Cellulose fibres, nanofibrils and microfibrils: The morphological sequence of MFC components from a plant physiology and fibre technology point of view.

Chinga-Carrasco G - Nanoscale Res Lett (2011)

Microfibril of Pinus radiata. Image acquired with TEM. The black arrow indicates the boundaries of a microfibril, which is approximately 28 nm in diameter. The white arrows indicate a single elementary fibril, which is 3.5 nm in diameter. See also Chinga-Carrasco et al. [16].
© Copyright Policy - open-access
Related In: Results  -  Collection

License
Show All Figures
getmorefigures.php?uid=PMC3211513&req=5

Figure 2: Microfibril of Pinus radiata. Image acquired with TEM. The black arrow indicates the boundaries of a microfibril, which is approximately 28 nm in diameter. The white arrows indicate a single elementary fibril, which is 3.5 nm in diameter. See also Chinga-Carrasco et al. [16].
Mentions: According to Meier [13], the cellulosic components of a wood fibre wall structure are the cellulose molecule, the elementary fibril, the microfibril, the macrofibril and the lamellar membrane. In the work of Maier [13], the term "elementary fibril" was reported to have a diameter of 3.5 nm and was applied following the terminology of Frey-Wyssling [14]. Heyn [12] stated that elementary fibrils are universal structural units of natural cellulose, as the same biological structure had been encountered in cotton, ramie, jute and wood fibres. Blackwell and Kolpak [15] reported also the occurrence of elementary fibrils with diameters of approximately 3.5 nm in cotton and bacterial cellulose, thus giving supportive evidence about the basic fibrillar unit in cellulose microfibrils, see also [16]. According to Meier [13], microfibrils are agglomerates of elementary fibrils and always have diameters which are multiples of 3.5 nm (Figures 1c and 2). The bundling of elementary fibrils into microfibrils is caused by purely physically conditioned coalescence as a mechanism of reducing the free energy of the surfaces [17]. The maximum diameter of a microfibril was proposed to be 35 nm [13]. Clearly, there has been a debate during the 1950 to 1960s about the terminology applied for describing the elementary components of a plant cell wall. Ohad and Danon [18] applied the microfibril term to the basic plant cell wall structures having a diameter of 3.5 nm, i.e. the elementary fibrils [12,14,19,20]. The microfibril structures reported by Frey-Wyssling [14] were defined as "composite fibres" by Ohad and Danon [18].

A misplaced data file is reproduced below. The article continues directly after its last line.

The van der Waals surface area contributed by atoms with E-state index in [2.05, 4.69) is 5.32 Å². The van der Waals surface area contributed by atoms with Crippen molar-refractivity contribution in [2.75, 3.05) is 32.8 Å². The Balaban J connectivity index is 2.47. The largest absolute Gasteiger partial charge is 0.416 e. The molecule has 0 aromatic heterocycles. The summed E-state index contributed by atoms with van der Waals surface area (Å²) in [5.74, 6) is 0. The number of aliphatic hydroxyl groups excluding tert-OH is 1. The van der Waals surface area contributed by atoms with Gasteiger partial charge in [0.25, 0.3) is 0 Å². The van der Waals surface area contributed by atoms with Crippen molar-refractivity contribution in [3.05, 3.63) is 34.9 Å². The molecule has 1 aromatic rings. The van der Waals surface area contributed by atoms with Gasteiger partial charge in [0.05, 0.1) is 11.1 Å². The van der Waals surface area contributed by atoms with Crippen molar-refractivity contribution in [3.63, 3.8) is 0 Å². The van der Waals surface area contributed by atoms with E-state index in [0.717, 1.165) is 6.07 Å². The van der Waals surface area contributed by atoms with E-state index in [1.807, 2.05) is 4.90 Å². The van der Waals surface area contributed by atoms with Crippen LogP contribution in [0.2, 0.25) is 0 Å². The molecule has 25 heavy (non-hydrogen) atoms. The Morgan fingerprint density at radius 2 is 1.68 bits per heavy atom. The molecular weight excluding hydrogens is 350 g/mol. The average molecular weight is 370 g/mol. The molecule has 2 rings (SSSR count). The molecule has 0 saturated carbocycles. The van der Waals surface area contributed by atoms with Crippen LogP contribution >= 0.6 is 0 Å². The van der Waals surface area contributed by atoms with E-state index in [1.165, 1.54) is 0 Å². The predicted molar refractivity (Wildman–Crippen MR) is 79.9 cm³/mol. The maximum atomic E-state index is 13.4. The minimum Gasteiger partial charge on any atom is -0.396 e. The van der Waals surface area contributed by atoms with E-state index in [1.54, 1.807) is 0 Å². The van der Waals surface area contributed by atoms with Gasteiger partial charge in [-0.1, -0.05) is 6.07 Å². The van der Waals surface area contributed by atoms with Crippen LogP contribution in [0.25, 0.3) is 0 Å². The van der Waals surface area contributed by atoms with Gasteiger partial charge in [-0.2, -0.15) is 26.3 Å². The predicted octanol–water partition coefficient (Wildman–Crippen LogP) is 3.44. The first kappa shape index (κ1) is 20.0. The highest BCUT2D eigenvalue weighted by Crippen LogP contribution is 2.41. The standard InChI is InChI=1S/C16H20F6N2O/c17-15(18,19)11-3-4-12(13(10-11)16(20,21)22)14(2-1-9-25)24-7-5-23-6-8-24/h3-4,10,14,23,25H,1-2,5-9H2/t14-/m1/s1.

Bottom Line: It is concluded that MFC materials may be composed of (1) nanofibrils, (2) fibrillar fines, (3) fibre fragments and (4) fibres.This implies that MFC is not necessarily synonymous with nanofibrils, microfibrils or any other cellulose nano-structure.However, properly produced MFC materials contain nano-structures as a main component, i.e. nanofibrils.

View Article: PubMed Central - HTML - PubMed

Affiliation: Paper and Fibre Research Institute (PFI AS), Høgskolerringen 6b, 7491 Trondheim, Norway. gary.chinga.carrasco@pfi.no.

ABSTRACT
During the last decade, major efforts have been made to develop adequate and commercially viable processes for disintegrating cellulose fibres into their structural components. Homogenisation of cellulose fibres has been one of the principal applied procedures. Homogenisation has produced materials which may be inhomogeneous, containing fibres, fibres fragments, fibrillar fines and nanofibrils. The material has been denominated microfibrillated cellulose (MFC). In addition, terms relating to the nano-scale have been given to the MFC material. Several modern and high-tech nano-applications have been envisaged for MFC. However, is MFC a nano-structure? It is concluded that MFC materials may be composed of (1) nanofibrils, (2) fibrillar fines, (3) fibre fragments and (4) fibres. This implies that MFC is not necessarily synonymous with nanofibrils, microfibrils or any other cellulose nano-structure. However, properly produced MFC materials contain nano-structures as a main component, i.e. nanofibrils.

No MeSH data available.